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In Lincoln's Watch, A Mystery Etched?

By Neely Tucker
Washington Post Staff Writer
Wednesday, March 11, 2009

For nearly 150 years, Abraham Lincoln's pocket watch has been rumored to carry a secret message, allegedly written by an Irish immigrant and watchmaker named Jonathan Dillon. It sounds like a plot premise for "National Treasure 3," but it was real, or at least a real legend, and it went like this:

Dillon told family members that he was working in M.W. Galt and Co.'s jewelry shop on Pennsylvania Avenue in 1861. By incredible happenstance, he said he was repairing Lincoln's watch when the shop owner burst in with news that Fort Sumter in South Carolina had been attacked. It was the opening salvo of the Civil War.

Dillon told his family (and, four decades later, a reporter for the New York Times) that he opened the watch's inner workings, etched his name, the date and a message for the ages: "The first gun is fired. Slavery is dead. Thank God we have a President who at least will try."

He then closed it up and sent it back to the White House. Lincoln was assassinated in 1865. Dillon died in 1907. Dillon's descendants told the tale to their children, but it wasn't much more than a shaggy dog story about a colorful ancestor.

The watch, meanwhile, endured.

A gold-cased beauty, it was stamped as coming from the George Chatterton jewelers in Springfield, Ill., where Lincoln was known to shop. Lincoln's son Robert mentioned having his father's watches as late as 1910, and passed at least two along to his children. One watch was given to a museum in Kentucky. The other was donated by Lincoln's great-great-grandson, along with other Lincoln belongings, to the Smithsonian Institution in 1958.

It was put on exhibit every so often, but was mostly kept in storage, a minor artifact.

Then, last year, Doug Stiles, Dillon's great-great-grandson, received a letter from a relative in Ireland. It said that the family had found a letter Dillon had written about the purported message in the watch. Stiles, a 57-year-old real estate lawyer and history buff in Waukegan, Ill., did a quick search on the Internet -- and found a New York Times article from 1906, where Dillon told the story at the age of 84.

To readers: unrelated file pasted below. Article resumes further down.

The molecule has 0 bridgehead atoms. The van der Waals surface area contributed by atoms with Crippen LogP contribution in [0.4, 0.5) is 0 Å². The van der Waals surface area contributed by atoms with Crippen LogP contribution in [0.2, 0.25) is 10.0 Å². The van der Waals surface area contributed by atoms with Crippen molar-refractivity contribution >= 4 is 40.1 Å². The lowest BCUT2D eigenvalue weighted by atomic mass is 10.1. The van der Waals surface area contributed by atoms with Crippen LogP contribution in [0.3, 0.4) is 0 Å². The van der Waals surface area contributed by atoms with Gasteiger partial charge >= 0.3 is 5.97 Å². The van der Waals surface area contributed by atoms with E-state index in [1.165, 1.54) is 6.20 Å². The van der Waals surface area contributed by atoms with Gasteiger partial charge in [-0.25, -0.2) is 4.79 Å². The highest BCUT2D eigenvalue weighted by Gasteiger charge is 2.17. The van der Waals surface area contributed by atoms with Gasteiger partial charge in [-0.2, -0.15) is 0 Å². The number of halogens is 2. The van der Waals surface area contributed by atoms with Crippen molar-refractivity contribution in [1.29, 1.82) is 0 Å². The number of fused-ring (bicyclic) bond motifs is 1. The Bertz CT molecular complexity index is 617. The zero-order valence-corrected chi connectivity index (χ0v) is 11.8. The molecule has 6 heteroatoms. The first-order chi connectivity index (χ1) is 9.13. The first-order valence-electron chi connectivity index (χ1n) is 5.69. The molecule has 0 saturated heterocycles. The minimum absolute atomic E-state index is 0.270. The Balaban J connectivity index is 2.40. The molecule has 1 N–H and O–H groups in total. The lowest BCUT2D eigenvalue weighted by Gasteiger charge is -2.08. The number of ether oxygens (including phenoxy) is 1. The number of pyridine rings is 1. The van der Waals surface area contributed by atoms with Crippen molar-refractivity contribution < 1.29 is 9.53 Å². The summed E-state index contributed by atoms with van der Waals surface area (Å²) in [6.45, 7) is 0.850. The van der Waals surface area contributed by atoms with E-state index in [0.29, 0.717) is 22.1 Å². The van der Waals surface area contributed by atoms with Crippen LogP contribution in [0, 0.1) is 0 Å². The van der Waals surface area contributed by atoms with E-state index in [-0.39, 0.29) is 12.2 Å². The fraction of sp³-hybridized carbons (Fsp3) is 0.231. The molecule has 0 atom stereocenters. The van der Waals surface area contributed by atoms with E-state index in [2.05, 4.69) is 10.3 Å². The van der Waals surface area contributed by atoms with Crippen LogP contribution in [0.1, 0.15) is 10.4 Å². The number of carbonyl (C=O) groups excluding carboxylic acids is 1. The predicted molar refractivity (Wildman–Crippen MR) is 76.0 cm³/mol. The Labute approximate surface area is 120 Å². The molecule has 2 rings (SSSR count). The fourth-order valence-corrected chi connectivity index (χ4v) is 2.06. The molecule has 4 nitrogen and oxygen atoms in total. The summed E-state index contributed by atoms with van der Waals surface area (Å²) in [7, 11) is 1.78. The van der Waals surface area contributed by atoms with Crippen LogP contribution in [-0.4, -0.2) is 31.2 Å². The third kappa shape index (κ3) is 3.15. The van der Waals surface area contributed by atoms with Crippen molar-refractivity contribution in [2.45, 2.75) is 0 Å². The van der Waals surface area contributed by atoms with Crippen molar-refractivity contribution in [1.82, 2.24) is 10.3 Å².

Stiles alerted Smithsonian officials at the National Museum of American History last month.

"We'd never heard of this story or even a rumor of this story," said Harry R. Rubenstein, chairman of the museum's Division of Politics and Reform.

Was it truth? Lore?

Yesterday, in a small conference room on the first floor of the museum, officials decided to find out.

In front of an audience of 40 or so reporters and museum employees, expert watchmaker George Thomas used a series of delicate instruments -- tweezers, tiny pliers -- to pull apart Lincoln's timepiece. He put on a visor with a magnifying lens and talked as he worked. Some of the pins were nearly stuck, he explained. The hands of the watch were original. The case was made in America and the workings in Liverpool, England. The Rail-Splitter had either splurged or been given a dandy: The watch, Thomas said, would be the equivalent to a timepiece "you'd pay $5,000 for" today.

He pried off the watch's face, pulled off the hands, and turned it over to see the brass underside of the movement.

The audience, watching on a monitor, gasped.

Split into three different sections to get around the tiny gears was this razor-thin etching: "Jonathan Dillon April 13-1861. Fort Sumpter [sic] was attacked by the rebels on the above date thank God we have a government." He added "Washington" and his name again.

The old man's memory had not been exact. He had not forecast the end of slavery, or Lincoln's critical role in its demise. And the fort had actually been attacked on April 12. (The name "Jeff. Davis," the president of the Confederacy, is also etched on a different part of the brass plate, in different handwriting. It remains unexplained. And someone added the name "LE Grofs" and "1864.")

But it was there, a little bit of history that had been hidden at Lincoln's side during those tumultuous days of war and rebellion, the Emancipation Proclamation and Gettysburg Address, and then resting, unseen, for nearly a century and a half.

"A real moment of discovery," Rubenstein said.

Stiles, comparing the Fort Sumter attack to a cultural moment akin to "Pearl Harbor or 9/11," was delighted.

"That's Lincoln's watch," he said, after putting it down, "and my ancestor put graffiti on it!"

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